My article in Prospect, December 2005, maintained that Chomsky was unscrupulous and dishonest in his handling of source material. In his reply to me… Chomsky argued his case by - of all the extraordinary things - lying about his source material... I'd known that this was characteristic behaviour; but to read a straightforward, direct and demonstrable falsehood, constructed especially for me, was a surprise nonetheless.
Deogolwulf on brotherhood.
It is no disadvantage for those who thrill at enmity also to profess a universal brotherhood. There are many men who do not profess any such idea, or who do not do so with the demanded zeal, and who therefore make a most fitting object for hatred.
And, not entirely unrelated, Victor Davis Hanson on the hypocrisies of political correctness.
Zack Snyder recently announced that he’ll “feel he’s done his job” if his forthcoming film adaptation is a “three-hour advertisement” for the Watchmen graphic novel. While few will doubt Snyder’s visual fidelity, demonstrated in the first trailer, cinema-goers may be hoping for more than just a nine-figure advert, or a moving imitation of an “unfilmable” comic book. However, it seems Snyder has already done one part of his job months before the film is released, with the New York Times reporting:
The film trailer for Watchmen is proving to be a considerable boost to sales of the graphic novel the movie is based on. “As far as we can tell from our conversations with the book industry people, there has never been a trailer that did this,” said Paul Levitz, the president and publisher of DC Comics, which has printed 900,000 additional paperback copies of the novel since the trailer began running in mid-July. The book, about a conspiracy to discredit and murder a group of superheroes, was written by Alan Moore and illustrated by Dave Gibbons, and has been on the best-seller lists of Amazon.com, USA Today and The Washington Post. Mr. Levitz said Watchmen would have a print run of more than a million copies this year. Last year it sold about 100,000.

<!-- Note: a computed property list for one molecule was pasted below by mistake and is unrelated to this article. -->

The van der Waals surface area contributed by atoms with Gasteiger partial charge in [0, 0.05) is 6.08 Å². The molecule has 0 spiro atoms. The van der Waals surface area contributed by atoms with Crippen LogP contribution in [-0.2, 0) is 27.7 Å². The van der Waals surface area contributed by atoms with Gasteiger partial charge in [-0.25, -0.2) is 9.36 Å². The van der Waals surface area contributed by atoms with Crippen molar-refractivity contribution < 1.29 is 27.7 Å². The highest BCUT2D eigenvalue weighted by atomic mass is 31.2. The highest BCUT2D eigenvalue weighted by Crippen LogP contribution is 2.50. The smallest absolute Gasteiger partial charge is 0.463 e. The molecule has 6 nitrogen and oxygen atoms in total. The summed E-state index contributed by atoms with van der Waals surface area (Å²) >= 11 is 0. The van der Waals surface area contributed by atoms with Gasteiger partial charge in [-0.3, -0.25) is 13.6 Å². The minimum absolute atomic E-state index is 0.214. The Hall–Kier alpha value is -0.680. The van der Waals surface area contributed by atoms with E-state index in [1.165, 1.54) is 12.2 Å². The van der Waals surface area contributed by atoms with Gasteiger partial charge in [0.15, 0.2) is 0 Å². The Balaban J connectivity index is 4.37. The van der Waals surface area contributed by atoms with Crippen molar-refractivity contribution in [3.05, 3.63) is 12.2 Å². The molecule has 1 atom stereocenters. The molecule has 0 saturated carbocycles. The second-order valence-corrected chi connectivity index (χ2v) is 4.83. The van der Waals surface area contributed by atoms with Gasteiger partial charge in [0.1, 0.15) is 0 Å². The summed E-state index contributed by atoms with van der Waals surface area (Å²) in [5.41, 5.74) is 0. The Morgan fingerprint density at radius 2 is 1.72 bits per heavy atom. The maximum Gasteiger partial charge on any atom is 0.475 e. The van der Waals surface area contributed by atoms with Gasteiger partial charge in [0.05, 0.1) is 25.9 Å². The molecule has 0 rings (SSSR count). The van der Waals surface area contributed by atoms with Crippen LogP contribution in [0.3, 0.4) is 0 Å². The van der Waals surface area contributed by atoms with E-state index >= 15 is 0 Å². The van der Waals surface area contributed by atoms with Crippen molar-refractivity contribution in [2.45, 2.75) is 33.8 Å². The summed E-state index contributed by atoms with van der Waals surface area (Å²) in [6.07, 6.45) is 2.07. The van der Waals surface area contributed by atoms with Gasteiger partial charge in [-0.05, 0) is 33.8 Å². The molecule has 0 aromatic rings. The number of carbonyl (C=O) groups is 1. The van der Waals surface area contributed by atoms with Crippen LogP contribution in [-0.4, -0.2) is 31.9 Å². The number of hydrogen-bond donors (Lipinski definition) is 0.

Moore is famously disenchanted with Hollywood adaptations of his comics, and not without cause, but he now has about a million reasons not to mind too much.
Giant inflatable faeces wreak havoc. (h/t, Metrolander.) // Chewbacca mouse. // A kitten with two faces. // Bug portraits. // Arthropod furnishings. (h/t, Julia.) // Themed restaurants. Cannibalism, robots, eating in total darkness. Also, dining prison-style. (h/t, Coudal.) // The Brunopasso PD-1 espresso machine. // Dental chairs of note. // Human mirror. // “German euro bank notes have a cocaine concentration five times lower than that of the Spanish ones.” // Japan’s coastal tetrapods. // Things that look like Pac-Man. // Matt DeFrain makes odd things out of found objects. (h/t, Ace Jet 170.) // Lyle Owerko’s photographs of boomboxes. // 78s as mp3s. 3,739 of them. Includes Artie Shaw, BB King, Mervin Shiner and a vintage Japanese drinking song. // Pleasing water bottles. (h/t, Quipsologies.) // The waterproof keyboard. // The Piaggio MP3 500. // The philosophical lexicon. (h/t, Norm.) // Jeff Goldstein on soft fascism and “diversity”. // Deogolwulf on the contradictions of Richard Rorty. // Arthur C Clarke’s The Nine Billion Names of God. What could possibly go wrong? (h/t, Drunkablog.) // And, via The Thin Man, it’s Ms Ivy Benson.
I’ve previously remarked on the Guardianista tradition of sliding one’s ass over any unattended blame and incubating it as one’s own. So far as I can make out, this is done for some kind of autoerotic purpose. Documenting each and every instance of the phenomenon is, alas, a task too far for any sane being, but a couple of recent examples caught my eye.
First, Dmitri Vitaliev informs readers of Comment is Free:
With the world’s spotlight on China and widespread criticism of its repressive actions, one should not forget that the knowledge and technology used to create the world’s most prominent Big Brother society was designed in the west, often by the very same corporations whose advertisements on TV take up the time between the relay race and the javelin competition.
By much the same logic, Guardian readers will no doubt be happy to blame China for half the wars of the last thousand years on grounds that the Chinese invented gunpowder. No?
Meanwhile, associate editor Seumas Milne looks to events in Georgia and offers the following, er, analysis:
By any sensible reckoning, this is not a story of Russian aggression, but of US imperial expansion and ever tighter encirclement of Russia by a potentially hostile power.
As Tim Worstall points out, Milne also seems to think that reducing Russia’s control over fuel movements from other independent states is some kind of NeoCon provocation. Such is the logic of MilneWorld™.